Seeking the safety payoff from fatigue management

Seeking the safety payoff from fatigue management

Understanding what fatigue is and how to manage it effectively – through rest, sleep, diet and exercise, even tractor specifications – is a critical component to fostering what Tom DiSalvi calls the “safety payoff” in trucking operations.

“The biggest piece of truck transportation planning is how to insure drivers are well rested so they can stay alert,” DiSalvi, VP for safety and loss prevention at Schneider, told Fleet Owner.

“For us, that starts with education through driver training: gaining an understanding about the sleep cycle, sleep debt, sleep hygiene, and proper fatigue management,” he explained.

That encompasses a broad range of subjects, too, such as how to find safe overnight parking spaces while on the road to spec’ing tractor interior to be more conducive for comfort and rest – thus fostering more alertness for drivers.

“It’s about helping drivers be more prepared so they understand the warning signs of fatigue and also know how to counteract it,” DiSalvi said. “We then help tie that into our safety expectations. The whole idea is that the driver is the ‘captain of the ship’ and the need to have the right information to know if they are too tired to drive.”

The “payoff” from this focus on fatigue, he added, is that not only improving the safety profile of the fleet but improving driver retention as well. “It develops a stronger and more [positive relationship between drivers and front-line managers,” DiSalvi noted.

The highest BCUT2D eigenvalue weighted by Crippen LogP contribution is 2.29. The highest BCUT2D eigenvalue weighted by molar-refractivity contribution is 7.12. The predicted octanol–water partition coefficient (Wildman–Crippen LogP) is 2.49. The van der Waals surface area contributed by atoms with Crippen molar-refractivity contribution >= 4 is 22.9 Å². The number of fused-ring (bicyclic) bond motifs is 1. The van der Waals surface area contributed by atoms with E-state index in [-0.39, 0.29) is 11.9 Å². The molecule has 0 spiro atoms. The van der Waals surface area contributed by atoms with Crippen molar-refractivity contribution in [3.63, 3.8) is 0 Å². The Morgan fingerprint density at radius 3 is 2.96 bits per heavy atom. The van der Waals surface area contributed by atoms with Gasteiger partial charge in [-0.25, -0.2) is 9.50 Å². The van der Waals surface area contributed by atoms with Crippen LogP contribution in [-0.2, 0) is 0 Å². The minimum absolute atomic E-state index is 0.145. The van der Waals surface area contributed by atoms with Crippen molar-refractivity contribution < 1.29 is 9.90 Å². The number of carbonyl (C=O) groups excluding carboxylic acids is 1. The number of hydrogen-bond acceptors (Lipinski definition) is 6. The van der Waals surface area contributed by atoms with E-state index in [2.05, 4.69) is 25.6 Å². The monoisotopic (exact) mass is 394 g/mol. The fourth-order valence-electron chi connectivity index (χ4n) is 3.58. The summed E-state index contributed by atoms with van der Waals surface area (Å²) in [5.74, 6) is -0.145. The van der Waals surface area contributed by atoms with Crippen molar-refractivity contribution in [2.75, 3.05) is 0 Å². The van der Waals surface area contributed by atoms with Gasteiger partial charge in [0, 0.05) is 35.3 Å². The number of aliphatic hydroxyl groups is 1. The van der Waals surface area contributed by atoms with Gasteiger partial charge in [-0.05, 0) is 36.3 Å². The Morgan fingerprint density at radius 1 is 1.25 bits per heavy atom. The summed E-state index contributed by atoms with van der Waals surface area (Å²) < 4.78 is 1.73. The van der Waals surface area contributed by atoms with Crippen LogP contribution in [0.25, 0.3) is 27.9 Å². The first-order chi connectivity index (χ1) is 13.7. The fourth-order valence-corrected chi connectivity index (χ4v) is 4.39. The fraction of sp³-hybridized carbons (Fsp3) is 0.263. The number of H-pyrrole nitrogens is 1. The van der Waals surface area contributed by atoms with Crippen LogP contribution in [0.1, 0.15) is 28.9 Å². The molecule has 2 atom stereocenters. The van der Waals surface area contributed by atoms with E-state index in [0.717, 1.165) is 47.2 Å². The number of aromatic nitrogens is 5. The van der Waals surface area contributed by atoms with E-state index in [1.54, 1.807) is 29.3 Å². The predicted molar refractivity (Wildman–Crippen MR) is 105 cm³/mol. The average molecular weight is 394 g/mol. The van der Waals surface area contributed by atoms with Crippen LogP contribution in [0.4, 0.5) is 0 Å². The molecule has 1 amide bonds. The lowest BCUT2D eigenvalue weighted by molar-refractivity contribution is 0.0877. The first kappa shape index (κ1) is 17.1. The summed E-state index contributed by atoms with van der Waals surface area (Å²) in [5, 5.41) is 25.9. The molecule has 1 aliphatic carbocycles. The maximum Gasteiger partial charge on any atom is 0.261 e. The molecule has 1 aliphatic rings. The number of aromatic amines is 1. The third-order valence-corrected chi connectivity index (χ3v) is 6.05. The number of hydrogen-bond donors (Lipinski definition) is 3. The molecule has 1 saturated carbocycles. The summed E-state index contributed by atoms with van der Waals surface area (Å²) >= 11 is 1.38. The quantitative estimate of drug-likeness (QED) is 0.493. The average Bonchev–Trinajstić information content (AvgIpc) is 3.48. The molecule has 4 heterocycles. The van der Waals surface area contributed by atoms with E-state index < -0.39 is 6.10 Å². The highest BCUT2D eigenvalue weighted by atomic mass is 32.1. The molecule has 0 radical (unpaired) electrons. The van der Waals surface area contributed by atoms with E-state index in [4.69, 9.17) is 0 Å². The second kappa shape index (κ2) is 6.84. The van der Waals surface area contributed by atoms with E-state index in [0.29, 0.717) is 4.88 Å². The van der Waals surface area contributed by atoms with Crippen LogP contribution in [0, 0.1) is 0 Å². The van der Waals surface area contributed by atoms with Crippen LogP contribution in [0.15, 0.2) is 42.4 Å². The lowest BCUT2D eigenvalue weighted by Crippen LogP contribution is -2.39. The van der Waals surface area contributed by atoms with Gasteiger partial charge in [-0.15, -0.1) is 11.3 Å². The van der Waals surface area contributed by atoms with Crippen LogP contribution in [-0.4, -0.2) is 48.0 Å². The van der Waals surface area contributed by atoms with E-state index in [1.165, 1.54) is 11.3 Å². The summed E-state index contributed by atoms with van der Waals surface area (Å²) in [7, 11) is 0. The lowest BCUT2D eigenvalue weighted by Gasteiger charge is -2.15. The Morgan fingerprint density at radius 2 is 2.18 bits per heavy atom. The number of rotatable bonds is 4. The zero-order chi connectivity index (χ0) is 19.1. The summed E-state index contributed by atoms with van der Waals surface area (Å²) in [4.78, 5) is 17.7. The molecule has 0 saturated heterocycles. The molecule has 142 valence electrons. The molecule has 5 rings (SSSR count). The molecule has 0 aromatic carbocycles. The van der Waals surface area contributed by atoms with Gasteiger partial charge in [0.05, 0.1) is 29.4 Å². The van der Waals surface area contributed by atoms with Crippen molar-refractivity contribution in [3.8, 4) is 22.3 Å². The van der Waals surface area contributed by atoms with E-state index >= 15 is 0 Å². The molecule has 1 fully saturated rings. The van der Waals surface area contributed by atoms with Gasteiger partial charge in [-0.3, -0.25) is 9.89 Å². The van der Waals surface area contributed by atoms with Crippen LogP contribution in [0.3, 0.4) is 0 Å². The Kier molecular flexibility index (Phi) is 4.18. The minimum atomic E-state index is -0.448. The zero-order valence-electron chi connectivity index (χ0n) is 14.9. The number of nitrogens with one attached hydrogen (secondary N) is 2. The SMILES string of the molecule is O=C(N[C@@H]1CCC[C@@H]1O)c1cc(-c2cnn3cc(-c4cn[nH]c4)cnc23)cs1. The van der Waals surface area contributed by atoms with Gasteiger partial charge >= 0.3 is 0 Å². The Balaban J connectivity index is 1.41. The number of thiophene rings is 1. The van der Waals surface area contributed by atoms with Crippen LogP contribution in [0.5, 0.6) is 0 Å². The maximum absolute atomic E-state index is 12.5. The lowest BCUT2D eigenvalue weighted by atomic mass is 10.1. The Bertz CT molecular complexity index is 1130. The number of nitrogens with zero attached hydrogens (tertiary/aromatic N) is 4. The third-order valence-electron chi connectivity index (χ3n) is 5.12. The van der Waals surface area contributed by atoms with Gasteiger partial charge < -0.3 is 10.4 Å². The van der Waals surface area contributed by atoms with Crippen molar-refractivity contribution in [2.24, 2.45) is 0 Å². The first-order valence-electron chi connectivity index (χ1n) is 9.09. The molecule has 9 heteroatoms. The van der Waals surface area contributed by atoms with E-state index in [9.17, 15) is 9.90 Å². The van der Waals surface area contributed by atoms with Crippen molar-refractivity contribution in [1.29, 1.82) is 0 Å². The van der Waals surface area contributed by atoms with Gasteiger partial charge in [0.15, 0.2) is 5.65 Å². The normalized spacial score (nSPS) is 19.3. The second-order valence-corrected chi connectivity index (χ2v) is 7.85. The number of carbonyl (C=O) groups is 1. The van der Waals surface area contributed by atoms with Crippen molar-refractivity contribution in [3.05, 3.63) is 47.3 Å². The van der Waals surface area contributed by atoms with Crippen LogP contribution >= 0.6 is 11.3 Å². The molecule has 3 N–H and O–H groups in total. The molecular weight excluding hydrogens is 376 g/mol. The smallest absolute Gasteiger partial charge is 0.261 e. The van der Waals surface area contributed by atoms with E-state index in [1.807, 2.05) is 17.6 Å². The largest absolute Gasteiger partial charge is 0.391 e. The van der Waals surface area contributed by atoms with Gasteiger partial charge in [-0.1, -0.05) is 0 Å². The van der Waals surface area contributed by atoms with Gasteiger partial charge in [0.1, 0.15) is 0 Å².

Southeastern Freight Lines (SEFL) took that strategy a step further by implementing a sleep apnea interdiction program designed by FusionHealth back in 2011.

The fleet tested FusionHealth’s system by using one group of some 100 drivers with sleep apnea enrolled in the firm’s program compared to a second group of roughly 100 with the same gender, age, job, claims-based expenditures and medical conditions that didn’t use it.

Within the first year of using the FusionHealth system, with a compliance rate of over 90%, the SEFL group using its sleep apnea program demonstrated a reduction in medical and pharmacy costs of 5% while in the case-control group those costs actually increased by 11%.

More Importantly, SEFL witnessed what it dubbed an “immediate” impact in terms of accident savings, with preventable accidents in the FusionHealth group dropping by 45% compared to a 48% increase among the control group – helping generate $600,000 in total cost savings within one year.

Based on those results, SEFL is expanding FusionHealth’s across its entire driver workforce; a process that should be completed by the end of this year.

“One of the big motivating factors in all of this was looking at the number of accidents that are fatigue related,” John Pryor, SEFL’s VP of human resources and safety, told Fleet Owner.

Yet he noted that voluntary program for SEFL’s drivers required some up-front dedication to work – noticeable improvements wouldn’t be felt for two to three weeks – so the carrier involved the driver’s families and spouses in the program, too.

“It doesn’t hurt to have a spouse saying, ‘Now I get a full night’s sleep because he’s not snoring anymore,’” Pryor said. “It’s creates a healthier and safer environment for all concerned.”

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